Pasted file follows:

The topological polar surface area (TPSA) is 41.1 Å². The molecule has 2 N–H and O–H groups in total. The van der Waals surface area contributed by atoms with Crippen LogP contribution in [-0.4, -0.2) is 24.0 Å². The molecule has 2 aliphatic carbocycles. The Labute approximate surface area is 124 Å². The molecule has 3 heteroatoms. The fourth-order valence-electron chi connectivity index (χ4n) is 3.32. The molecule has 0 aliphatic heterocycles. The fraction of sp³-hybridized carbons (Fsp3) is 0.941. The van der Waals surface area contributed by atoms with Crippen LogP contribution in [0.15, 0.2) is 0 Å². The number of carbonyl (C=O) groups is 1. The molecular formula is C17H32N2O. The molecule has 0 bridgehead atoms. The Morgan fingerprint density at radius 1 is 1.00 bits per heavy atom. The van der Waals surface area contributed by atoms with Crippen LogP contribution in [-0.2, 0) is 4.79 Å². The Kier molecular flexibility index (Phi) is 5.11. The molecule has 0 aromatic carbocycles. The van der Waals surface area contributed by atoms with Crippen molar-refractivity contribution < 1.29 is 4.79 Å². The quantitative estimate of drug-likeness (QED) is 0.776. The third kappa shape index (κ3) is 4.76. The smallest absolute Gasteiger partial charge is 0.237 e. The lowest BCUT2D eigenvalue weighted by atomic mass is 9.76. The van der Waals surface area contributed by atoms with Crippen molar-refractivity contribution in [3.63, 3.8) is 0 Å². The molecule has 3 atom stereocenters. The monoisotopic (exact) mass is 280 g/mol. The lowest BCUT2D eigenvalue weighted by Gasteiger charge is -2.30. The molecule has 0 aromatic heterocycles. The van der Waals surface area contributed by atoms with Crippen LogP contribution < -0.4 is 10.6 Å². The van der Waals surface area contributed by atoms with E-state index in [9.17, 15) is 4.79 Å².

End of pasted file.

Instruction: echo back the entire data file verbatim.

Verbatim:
The topological polar surface area (TPSA) is 41.1 Å². The molecule has 2 N–H and O–H groups in total. The van der Waals surface area contributed by atoms with Crippen LogP contribution in [-0.4, -0.2) is 24.0 Å². The molecule has 2 aliphatic carbocycles. The Labute approximate surface area is 124 Å². The molecule has 3 heteroatoms. The fourth-order valence-electron chi connectivity index (χ4n) is 3.32. The molecule has 0 aliphatic heterocycles. The fraction of sp³-hybridized carbons (Fsp3) is 0.941. The van der Waals surface area contributed by atoms with Crippen LogP contribution in [0.15, 0.2) is 0 Å². The number of carbonyl (C=O) groups is 1. The molecular formula is C17H32N2O. The molecule has 0 bridgehead atoms. The Morgan fingerprint density at radius 1 is 1.00 bits per heavy atom. The van der Waals surface area contributed by atoms with Crippen LogP contribution in [-0.2, 0) is 4.79 Å². The Kier molecular flexibility index (Phi) is 5.11. The molecule has 0 aromatic carbocycles. The van der Waals surface area contributed by atoms with Crippen molar-refractivity contribution < 1.29 is 4.79 Å². The quantitative estimate of drug-likeness (QED) is 0.776. The third kappa shape index (κ3) is 4.76. The smallest absolute Gasteiger partial charge is 0.237 e. The lowest BCUT2D eigenvalue weighted by atomic mass is 9.76. The van der Waals surface area contributed by atoms with Crippen molar-refractivity contribution in [3.63, 3.8) is 0 Å². The molecule has 3 atom stereocenters. The monoisotopic (exact) mass is 280 g/mol. The lowest BCUT2D eigenvalue weighted by Gasteiger charge is -2.30. The molecule has 0 aromatic heterocycles. The van der Waals surface area contributed by atoms with Crippen LogP contribution < -0.4 is 10.6 Å². The van der Waals surface area contributed by atoms with E-state index in [9.17, 15) is 4.79 Å².